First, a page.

A nuclear briefcase is a specially outfitted briefcase used to authorize the use of nuclear weapons and is usually kept nearby the leader of nuclear weapons state at all times.
Russia's "nuclear briefcase" is code-named Cheget. It "supports communication between senior government officials while they are making the decision whether to use nuclear weapons, and in its own turn is plugged into the special communication system Kazbek, which embraces all the individuals and agencies involved in command and control of the Strategic Nuclear Forces." It is usually assumed, although not known with certainty, that the nuclear briefcases are also issued to the Minister of Defense and the Chief of General Staff of the Russian Federation.[dead link]
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The 'nuclear football', as it has been nicknamed, is a black briefcase, the contents of which are to be used by the President of the United States of America to authorize a nuclear attack while away from fixed command centers, such as the White House Situation Room. It functions as a mobile hub in the strategic defense system of the United States.
In France, the nuclear briefcase does not exist officially. A black briefcase called the "mobile base" follows the president in all his trips, but it is not specifically devoted to nuclear force.
Briefcases in fiction
- The Dead Zone (1983);
- Johnny Smith, while shaking the hand of Greg Stillson — a candidate for the post of the United States senator — during an electoral meeting, in the prophetic vision of Stilson, became president of the United States, launching a nuclear attack against Russia, scanning the palm personally on a computer terminal to validate the launching of missiles;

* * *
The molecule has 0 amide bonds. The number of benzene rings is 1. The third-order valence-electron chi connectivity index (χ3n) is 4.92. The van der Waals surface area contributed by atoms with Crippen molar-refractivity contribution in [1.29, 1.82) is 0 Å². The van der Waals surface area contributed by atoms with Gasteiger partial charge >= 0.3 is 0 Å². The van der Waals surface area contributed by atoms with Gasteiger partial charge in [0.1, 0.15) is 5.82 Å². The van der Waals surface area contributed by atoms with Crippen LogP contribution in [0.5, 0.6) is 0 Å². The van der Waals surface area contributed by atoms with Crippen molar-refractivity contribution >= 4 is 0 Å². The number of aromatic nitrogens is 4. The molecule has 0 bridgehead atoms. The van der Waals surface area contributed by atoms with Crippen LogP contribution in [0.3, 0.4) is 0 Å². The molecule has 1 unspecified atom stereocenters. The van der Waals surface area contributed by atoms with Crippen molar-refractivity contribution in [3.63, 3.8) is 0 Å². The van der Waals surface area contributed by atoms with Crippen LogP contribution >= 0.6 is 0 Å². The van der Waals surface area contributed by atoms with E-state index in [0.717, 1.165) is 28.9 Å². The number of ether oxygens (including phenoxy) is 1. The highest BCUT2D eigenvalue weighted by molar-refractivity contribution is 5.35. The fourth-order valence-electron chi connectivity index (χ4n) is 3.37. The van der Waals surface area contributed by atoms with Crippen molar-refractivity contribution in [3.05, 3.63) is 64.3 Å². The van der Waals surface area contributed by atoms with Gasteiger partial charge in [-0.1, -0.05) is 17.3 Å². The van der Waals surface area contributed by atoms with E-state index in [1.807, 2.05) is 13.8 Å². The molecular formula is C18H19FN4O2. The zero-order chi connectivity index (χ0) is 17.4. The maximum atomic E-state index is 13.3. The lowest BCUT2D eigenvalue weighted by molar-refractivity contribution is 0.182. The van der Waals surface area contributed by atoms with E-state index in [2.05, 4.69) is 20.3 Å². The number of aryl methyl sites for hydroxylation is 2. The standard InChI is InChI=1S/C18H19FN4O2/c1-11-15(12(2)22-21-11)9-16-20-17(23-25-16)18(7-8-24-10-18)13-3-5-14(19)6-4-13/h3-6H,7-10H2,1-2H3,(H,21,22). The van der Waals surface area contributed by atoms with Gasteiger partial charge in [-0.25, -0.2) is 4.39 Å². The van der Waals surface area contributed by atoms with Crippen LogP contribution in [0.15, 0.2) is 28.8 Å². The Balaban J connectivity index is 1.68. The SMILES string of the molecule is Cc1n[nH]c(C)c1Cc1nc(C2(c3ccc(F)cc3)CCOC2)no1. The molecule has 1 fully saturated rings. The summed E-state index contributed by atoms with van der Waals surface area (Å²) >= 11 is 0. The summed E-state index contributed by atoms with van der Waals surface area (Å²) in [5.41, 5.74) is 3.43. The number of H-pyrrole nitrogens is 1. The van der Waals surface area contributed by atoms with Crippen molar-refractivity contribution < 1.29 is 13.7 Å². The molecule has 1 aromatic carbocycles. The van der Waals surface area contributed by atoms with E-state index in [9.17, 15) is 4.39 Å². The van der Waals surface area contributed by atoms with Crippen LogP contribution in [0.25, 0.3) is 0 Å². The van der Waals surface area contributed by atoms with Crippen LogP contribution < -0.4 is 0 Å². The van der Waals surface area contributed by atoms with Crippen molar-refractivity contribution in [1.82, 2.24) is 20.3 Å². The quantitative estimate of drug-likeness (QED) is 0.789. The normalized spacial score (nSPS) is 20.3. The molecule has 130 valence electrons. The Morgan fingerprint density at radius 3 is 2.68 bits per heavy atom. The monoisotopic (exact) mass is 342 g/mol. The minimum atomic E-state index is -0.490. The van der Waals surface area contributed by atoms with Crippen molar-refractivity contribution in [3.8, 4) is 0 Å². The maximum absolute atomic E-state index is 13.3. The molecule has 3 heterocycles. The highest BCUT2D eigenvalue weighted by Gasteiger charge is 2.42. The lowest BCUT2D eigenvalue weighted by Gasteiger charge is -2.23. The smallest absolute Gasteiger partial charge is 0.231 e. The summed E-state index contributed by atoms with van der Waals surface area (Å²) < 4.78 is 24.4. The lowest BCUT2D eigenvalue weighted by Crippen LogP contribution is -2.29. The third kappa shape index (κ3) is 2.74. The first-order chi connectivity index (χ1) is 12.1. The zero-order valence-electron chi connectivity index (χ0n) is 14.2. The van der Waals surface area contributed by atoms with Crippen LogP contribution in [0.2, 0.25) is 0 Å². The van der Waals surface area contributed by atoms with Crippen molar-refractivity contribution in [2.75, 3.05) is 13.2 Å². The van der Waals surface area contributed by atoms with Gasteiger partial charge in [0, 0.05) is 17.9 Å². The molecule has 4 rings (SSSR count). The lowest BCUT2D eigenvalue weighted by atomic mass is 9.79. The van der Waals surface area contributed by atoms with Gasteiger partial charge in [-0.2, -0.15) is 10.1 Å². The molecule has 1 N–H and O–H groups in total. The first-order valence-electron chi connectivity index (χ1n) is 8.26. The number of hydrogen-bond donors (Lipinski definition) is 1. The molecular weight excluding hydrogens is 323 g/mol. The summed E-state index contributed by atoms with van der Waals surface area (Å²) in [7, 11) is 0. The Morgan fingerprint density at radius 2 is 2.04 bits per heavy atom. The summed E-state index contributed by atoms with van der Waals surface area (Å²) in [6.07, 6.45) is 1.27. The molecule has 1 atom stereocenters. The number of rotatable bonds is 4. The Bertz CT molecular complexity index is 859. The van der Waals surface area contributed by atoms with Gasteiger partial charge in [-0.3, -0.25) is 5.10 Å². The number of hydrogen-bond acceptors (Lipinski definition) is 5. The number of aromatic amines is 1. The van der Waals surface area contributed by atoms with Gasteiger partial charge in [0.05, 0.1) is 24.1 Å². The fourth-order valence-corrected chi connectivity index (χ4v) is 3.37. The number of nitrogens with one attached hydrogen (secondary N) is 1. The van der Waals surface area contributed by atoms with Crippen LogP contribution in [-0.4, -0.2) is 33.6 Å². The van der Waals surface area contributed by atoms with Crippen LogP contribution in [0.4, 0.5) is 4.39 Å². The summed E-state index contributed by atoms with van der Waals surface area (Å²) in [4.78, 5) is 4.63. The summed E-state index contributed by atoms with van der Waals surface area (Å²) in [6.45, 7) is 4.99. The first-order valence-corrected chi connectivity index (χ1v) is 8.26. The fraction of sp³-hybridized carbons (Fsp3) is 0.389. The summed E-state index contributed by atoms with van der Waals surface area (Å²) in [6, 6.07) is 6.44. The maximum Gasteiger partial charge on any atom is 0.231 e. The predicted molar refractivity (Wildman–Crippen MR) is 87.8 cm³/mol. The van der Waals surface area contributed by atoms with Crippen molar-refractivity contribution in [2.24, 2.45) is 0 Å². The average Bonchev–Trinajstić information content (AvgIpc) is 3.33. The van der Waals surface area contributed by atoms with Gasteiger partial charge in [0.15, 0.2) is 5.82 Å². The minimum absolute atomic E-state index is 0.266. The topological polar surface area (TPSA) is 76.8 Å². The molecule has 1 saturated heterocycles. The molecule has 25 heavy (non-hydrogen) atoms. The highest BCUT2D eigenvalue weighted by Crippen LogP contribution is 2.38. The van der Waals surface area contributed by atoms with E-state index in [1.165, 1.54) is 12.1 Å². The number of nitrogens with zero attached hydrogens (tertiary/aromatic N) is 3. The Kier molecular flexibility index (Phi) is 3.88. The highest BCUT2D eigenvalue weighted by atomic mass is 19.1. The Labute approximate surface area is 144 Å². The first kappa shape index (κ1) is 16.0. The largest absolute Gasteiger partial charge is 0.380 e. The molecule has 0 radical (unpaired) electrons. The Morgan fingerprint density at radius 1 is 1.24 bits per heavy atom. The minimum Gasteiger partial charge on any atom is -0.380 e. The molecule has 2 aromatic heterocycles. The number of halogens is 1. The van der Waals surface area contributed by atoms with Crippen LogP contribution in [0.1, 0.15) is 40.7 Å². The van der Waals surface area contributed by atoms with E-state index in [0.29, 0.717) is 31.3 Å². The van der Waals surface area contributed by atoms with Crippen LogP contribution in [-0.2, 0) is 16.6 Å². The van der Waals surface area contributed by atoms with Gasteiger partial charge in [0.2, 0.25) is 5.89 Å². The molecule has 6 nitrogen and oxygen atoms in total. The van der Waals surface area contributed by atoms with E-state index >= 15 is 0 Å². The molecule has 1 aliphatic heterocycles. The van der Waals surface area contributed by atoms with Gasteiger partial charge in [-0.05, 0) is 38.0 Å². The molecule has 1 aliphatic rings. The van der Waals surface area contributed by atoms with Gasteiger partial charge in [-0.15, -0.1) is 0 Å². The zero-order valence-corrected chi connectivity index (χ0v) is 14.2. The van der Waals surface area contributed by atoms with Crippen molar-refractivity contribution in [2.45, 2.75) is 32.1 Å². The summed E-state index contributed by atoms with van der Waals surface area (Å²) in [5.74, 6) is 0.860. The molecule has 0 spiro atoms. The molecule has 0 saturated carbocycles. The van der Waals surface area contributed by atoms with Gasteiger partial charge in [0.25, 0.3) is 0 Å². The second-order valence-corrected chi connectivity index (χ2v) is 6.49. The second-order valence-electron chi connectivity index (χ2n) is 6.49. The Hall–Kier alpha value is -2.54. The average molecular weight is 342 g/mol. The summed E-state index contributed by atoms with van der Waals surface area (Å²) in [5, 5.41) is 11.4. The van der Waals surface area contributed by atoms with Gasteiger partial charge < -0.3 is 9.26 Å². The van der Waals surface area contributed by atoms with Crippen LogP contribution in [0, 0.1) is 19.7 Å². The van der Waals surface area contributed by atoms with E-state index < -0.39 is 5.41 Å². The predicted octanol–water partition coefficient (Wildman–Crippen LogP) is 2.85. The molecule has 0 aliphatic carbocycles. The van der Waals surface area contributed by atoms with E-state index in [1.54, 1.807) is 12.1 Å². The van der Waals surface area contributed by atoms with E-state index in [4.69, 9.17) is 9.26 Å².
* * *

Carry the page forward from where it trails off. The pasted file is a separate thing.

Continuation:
- Swing Vote (2008);
- The incumbent president attempts to impress a key voter by letting him hold the nuclear football.
- Deterrence (1999);
- Fictive President Walter Emerson uses his nuclear briefcase in this movie to authorize a nuclear attack on the city of Baghdad.
- Salt (2010) ;
- in the end of the film, the president of the United States reacts to a war threat with Russia by speeding up the force of nuclear weapon, but the system is taken in hostage by a Russian mole infiltrated within the CIA;
- A team must return to "football" stolen sixteen years earlier in the course of surgical operation. The pirates had already tried to launch a strike using an American nuclear silo based in Iceland, but they failed.
- Langelot et la Clef de la guerre, a children spy novel by Vladimir Volkoff.
- The key commanding the firing of nuclear missiles is stolen from the President of France.
- Letters of last resort - (United Kingdom)
- Adventures of the "Nuclear Briefcase": A Russian Document Analysis, Strategic Insights, Volume III, Issue 9 (September 2004), by Mikhail Tsypkin
- A 2nd Briefcase for Putin By Alexander Golts, Moscow Times, 20 May 2008
- Le mystère des codes nucléaires
- Comment transmet-on le code des armes nucléaires ?
- Shattered Shield. Cold-War Doctrines Refuse to Die By David Hoffman, Washington Post, March 15, 1998